By Cathy Anderson
Caravanning is cool. No longer just the dedicated realm of the infamous Aussie ‘Grey Nomad’ (retirees using their superannuation to buy a rig and explore the country), Australians of all ages are embracing the freedom of having a home on wheels and being able to take off on adventures. But towing a caravan, setting it up and adjusting to life in a smaller space can be tricky if you’ve never done it before – and there are a few classic mistakes novice caravan owners make.
These are five of the biggest rookie caravan errors, and how to avoid making them.
1. Your van has a muffin top
Being overweight doesn’t just apply to Australia’s population – caravans can suffer from a little extra around the middle, too. First-time caravanners are classic over-packers. You may be used to the creature comforts of home, but you can’t take them all with you!
The weight of your van when loaded with all your gear, water and extras is incredibly important – if you breach the limits set by the manufacturer and the capacity of your tow vehicle you will be towing illegally. Take note of these terms. Tare weight: The weight of an empty van. Payload: The maximum carrying capacity of gear, gas and water. Vehicle towing capacity: How much your tow vehicle can legally carry.
Reduce your payload by being frugal with your wardrobe, replace crockery with camping-style plastic plates and cups, carry casks of wine and cans of beer to avoid glass and do a stocktake of accessories, water and other holiday gear.
2. Now, where’s that gas connector thingy…
Ah, yes. That moment right before you fire up your outdoor barbie on your maiden night away for an alfresco meal with a glass of lovely red. And then you realise you left the gas connector at home. Worse still, the camp chairs you were set to recline into after a hard day on the road are still sitting patiently in your garage.
Assumption is the mother of all stuff-ups, so write a comprehensive checklist (spreadsheets for the win in this scenario) and practise using all your gear and appliances. Also ensure there’s a place for everything and everything is in its place so you can find it easily. Because there’s nothing worse than not being able to locate the toilet paper in a hurry…
Novice vanners might like to play it safe by booking a site at RACV’s Inverloch or Cobram resorts, where they’ll have access to a well-appointed amenities block as well as use of the resorts’ other facilities, including barbecue, laundry and, at Inverloch, a heated pool.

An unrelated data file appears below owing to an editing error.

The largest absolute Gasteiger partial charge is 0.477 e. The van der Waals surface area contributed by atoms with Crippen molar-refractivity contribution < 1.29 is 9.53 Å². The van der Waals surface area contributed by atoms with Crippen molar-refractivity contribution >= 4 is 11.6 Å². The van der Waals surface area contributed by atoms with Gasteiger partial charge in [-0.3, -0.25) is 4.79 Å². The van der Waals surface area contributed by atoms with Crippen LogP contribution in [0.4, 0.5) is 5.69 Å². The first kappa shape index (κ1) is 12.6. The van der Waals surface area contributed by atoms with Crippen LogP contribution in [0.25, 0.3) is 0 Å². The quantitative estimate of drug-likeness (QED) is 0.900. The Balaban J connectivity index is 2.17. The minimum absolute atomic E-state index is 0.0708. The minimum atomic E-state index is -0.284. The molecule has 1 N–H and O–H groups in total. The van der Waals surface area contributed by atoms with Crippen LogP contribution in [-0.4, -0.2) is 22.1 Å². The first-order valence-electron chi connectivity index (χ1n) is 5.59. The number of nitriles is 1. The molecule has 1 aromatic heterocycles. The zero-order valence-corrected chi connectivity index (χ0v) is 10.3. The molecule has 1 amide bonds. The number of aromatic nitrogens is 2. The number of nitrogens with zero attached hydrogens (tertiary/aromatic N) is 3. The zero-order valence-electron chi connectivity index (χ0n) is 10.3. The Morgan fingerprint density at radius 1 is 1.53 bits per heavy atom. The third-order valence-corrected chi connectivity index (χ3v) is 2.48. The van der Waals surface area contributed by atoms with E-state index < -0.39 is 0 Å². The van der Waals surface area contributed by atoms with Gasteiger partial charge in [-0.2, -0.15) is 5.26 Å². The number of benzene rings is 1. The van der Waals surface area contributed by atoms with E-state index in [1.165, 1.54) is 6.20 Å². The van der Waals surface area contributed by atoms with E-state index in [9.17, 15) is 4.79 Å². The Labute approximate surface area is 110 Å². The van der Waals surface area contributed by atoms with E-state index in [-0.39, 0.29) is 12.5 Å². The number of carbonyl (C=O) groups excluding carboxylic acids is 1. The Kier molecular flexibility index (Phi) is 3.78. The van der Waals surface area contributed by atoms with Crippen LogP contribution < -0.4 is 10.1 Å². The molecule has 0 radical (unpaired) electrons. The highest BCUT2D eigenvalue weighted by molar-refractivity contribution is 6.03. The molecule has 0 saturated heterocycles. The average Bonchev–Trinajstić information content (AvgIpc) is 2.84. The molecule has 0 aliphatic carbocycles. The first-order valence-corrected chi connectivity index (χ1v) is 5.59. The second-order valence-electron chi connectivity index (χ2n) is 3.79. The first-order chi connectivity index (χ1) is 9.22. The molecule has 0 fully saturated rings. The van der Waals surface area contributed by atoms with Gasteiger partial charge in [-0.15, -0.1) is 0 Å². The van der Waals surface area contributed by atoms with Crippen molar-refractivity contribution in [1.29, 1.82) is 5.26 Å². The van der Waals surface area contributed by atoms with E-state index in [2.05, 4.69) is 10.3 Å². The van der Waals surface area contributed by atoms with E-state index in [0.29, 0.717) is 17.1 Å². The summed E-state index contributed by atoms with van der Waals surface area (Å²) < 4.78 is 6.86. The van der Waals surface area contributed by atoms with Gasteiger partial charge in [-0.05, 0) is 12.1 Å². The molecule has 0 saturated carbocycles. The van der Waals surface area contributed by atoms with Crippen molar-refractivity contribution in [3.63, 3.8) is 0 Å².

3. Forgetting to top up
No one wants to be caught roadside in the dark with the fuel gauge needle firmly sitting on E (it happens all too often), so map out your stops using Google Maps or apps such as Fuel Map. Towing a caravan uses more petrol, so be mindful of your fuel economy as it will differ from regular driving. Travel at slower speeds to not only be safe but also to use less fuel.
4. The 67-point turn
Nothing amuses a caravan park crowd more than watching a newbie try to manoeuvre their big rig into a small site with a 67-point turn. At least that’s what it can feel like. (Don’t worry though, all the smirkers have been there and done that.) Everyone in your group who drives should practise reversing beforehand, and maybe even take a caravanning 101 course as well. Check out Tow-Ed’s suite of towing workshops which are five per cent cheaper for RACV members.
5. Booking? What booking?
You dream of an oceanfront vista from a recommended park on a stretch of coast you’ve always wanted to see – but when you get there it’s booked out. Factor in summer months (and winter in northern Queensland, Northern Territory and Western Australia) as well as school holidays and plan ahead. Not everyone likes to schedule every inch of their adventure, but some foresight is necessary to avoid sad faces.
Book one of RACV Cobram Resort’s 61 powered sites from $100 for seven nights, or get 25 per cent off when you book a site for four nights or more at RACV Inverloch Resort.